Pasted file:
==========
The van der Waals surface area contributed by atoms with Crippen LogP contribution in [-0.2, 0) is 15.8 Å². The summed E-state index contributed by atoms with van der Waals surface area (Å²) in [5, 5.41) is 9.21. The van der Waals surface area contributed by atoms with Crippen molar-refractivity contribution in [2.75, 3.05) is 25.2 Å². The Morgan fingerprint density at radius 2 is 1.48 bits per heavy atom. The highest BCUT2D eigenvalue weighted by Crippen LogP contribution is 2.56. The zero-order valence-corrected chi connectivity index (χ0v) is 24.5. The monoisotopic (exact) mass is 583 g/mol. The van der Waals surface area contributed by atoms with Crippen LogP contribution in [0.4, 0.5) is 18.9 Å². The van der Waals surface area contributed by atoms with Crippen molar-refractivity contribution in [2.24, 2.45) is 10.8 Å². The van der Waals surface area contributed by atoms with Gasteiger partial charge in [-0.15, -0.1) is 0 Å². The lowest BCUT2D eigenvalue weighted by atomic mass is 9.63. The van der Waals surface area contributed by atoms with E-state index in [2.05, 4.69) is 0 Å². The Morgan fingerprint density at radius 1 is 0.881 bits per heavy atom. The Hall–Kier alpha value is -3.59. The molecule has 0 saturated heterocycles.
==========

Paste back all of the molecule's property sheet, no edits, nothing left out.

The van der Waals surface area contributed by atoms with Crippen LogP contribution in [-0.2, 0) is 15.8 Å². The summed E-state index contributed by atoms with van der Waals surface area (Å²) in [5, 5.41) is 9.21. The van der Waals surface area contributed by atoms with Crippen molar-refractivity contribution in [2.75, 3.05) is 25.2 Å². The Morgan fingerprint density at radius 2 is 1.48 bits per heavy atom. The highest BCUT2D eigenvalue weighted by Crippen LogP contribution is 2.56. The zero-order valence-corrected chi connectivity index (χ0v) is 24.5. The monoisotopic (exact) mass is 583 g/mol. The van der Waals surface area contributed by atoms with Crippen LogP contribution in [0.4, 0.5) is 18.9 Å². The van der Waals surface area contributed by atoms with Crippen molar-refractivity contribution in [2.24, 2.45) is 10.8 Å². The van der Waals surface area contributed by atoms with Gasteiger partial charge in [-0.15, -0.1) is 0 Å². The lowest BCUT2D eigenvalue weighted by atomic mass is 9.63. The van der Waals surface area contributed by atoms with E-state index in [2.05, 4.69) is 0 Å². The Morgan fingerprint density at radius 1 is 0.881 bits per heavy atom. The Hall–Kier alpha value is -3.59. The molecule has 0 saturated heterocycles.